Arnold the utopian

BILL WHALEN, former chief speechwriter for Gov. Pete Wilson, is a research fellow at Stanford University's Hoover Institution.

THERE ARE two ways to view Arnold Schwarzenegger's skiing mishap: His fractured femur was a bad break, or it's the latest example of bad luck to befall a newly reelected California governor.

Hearken back to 1995, the last time a Republican governor began a second term. Pete Wilson underwent surgery on his vocal chords and lost his public voice -- and his dream of being president. Gray Davis, a Democrat, experienced an even more painful procedure during the first -- and last -- year of his second term: a voter recall.

So, odd though it may sound (and as painful as it assuredly is), Schwarzenegger has so far gotten off easy: His voice can still be heard, and he still has his job.

Odd is a good word to describe the governor's coordinates on the political landscape. Schwarzenegger lives in rarified air -- an American politician the world knows on a first-name basis. That said, his sky has a ceiling. Term limits will force him to step down in 2011, and the Constitution stands in the way of a presidential run.

That leaves the U.S. Senate as an alternative. Some option. Watch five minutes of C-SPAN2 and you'll understand why that chamber's deliberative style is an awkward fit for a thrill-seeking executive such as Schwarzenegger.

So, time is running out on the governor's political career. And that might explain why his second term is off to such a fast start. It also may explain what kind of politician he truly is.

Will Schwarzenegger get his way on the healthcare front? That largely depends on his interpersonal skills, beginning with his ability to offer lawmakers the right mix of carrots and sticks to keep the reform effort on a steady course.

Those talents were missing two years ago when the governor and Legislature couldn't work out a deal that would have spared California a special election.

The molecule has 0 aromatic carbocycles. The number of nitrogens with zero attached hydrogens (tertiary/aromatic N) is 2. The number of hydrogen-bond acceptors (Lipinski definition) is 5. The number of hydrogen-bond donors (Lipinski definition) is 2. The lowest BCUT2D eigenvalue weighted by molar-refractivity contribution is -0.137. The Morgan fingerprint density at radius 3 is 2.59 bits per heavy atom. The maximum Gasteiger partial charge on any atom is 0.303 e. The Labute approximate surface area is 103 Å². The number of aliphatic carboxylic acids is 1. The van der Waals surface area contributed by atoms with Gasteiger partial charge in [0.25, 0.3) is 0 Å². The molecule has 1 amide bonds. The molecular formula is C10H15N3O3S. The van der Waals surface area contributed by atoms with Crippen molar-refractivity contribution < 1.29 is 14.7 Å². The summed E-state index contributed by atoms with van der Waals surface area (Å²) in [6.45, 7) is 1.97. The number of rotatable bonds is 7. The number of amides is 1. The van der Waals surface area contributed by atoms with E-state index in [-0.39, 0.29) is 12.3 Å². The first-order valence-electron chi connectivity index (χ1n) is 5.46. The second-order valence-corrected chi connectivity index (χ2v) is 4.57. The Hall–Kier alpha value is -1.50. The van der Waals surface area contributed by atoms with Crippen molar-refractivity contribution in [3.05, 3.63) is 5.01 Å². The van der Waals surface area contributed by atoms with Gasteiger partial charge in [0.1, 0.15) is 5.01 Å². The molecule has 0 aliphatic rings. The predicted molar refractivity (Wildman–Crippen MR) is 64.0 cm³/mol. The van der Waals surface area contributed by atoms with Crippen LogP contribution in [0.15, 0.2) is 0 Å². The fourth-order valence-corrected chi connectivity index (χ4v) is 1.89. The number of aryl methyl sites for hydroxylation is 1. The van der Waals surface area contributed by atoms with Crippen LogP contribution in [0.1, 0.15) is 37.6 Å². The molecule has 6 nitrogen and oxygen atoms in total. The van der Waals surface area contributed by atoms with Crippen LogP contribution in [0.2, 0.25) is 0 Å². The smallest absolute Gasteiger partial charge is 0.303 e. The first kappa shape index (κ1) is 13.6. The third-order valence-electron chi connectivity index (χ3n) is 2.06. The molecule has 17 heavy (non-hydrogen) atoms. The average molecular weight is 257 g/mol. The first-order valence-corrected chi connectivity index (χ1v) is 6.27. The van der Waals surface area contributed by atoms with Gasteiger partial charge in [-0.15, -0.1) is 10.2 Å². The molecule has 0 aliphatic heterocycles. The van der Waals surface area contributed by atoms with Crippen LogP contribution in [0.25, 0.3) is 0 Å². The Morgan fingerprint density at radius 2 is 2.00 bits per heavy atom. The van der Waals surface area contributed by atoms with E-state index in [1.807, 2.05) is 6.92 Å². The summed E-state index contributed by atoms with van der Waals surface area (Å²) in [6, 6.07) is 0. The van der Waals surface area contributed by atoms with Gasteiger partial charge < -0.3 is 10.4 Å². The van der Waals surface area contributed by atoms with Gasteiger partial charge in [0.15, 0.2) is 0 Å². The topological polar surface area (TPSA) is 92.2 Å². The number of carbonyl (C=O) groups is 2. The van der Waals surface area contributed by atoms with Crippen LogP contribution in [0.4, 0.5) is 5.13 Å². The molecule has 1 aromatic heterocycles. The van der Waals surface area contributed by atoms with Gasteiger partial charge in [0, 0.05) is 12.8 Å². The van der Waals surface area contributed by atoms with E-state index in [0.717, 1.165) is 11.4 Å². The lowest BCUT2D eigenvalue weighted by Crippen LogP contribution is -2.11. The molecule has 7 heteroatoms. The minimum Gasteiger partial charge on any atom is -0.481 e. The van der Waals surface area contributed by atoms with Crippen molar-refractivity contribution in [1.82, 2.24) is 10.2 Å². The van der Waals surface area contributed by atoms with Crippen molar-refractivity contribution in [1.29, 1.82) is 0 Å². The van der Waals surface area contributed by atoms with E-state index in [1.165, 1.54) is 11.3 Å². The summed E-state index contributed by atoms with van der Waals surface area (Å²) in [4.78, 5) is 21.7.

If that history repeats itself, healthcare reform could collapse under its own weight -- or, worse for California, emerge from the Legislature as a "Franken-fix," a last-minute, slapdash job certain to haunt the next governor.

Schwarzenegger will need the same people skills to repair another fracture on his right -- his deteriorating relationship with the legislative wing of the Republican Party. Right now, that relationship is headed from critical condition to "do not resuscitate."

LEGISLATIVE Republicans have every reason to gripe. The governor's most notable "conservative" accomplishments are defensive in nature: He hasn't raised taxes (now debatable, depending on how one interprets the revenue provisions of his universal healthcare plan); he hasn't signed a same-sex marriage law; and he refuses to provide driver's licenses to illegal immigrants. Also, to date, Schwarzenegger's post-partisanship style has consisted almost entirely of him moving left of center and Democratic legislators leaning a little to the right.

There is an underlying irony to his conflict with conservative Republicans. Probably the most appealing idea in the governor's new budget to GOP lawmakers is cutting welfare benefits to encourage recipients to enter the workforce. But the Republicans suffer from a different form of dependency -- the urge to whine and complain instead of offering concrete ideas to move forward. Maybe it's what comes from being a political underclass. But it's not productive. And it won't work with an optimist like the governor.

Still, is Schwarzenegger truly a Republican when his ideas aren't well received by party regulars? It's a fair question. And it's worth remembering that Hiram Johnson, the great reformer and Schwarzenegger's first gubernatorial role model, started out as a Republican governor before joining Theodore Roosevelt and the "Bull Moose" Progressive Party after only two years in Sacramento.

Our nonconformist governor may be best described as a "utopian." Schwarzenegger aspires to a pristine environment, economic progress across class lines and healthcare for all. His basis for action is a kind of "political transcendentalism" -- a personal belief that within California's political system there exists a spiritual desire that outweighs the worst of partisan urges. Healthcare reform will put that faith to its strongest test.

No one is going to confuse our crowd-loving, glamour-seeking governor with the stark isolation of a 19th century transcendentalist such as Henry David Thoreau -- Sun Valley and Walden Pond have little in common.

But it's the latter's writing that strikes a chord. "If one advances confidently in the direction of his dreams, and endeavors to live the life which he has imagined," Thoreau observed, "he will meet with a success unexpected in common hours."

Time will tell if the uncommon politician finds expected success in his next four years.

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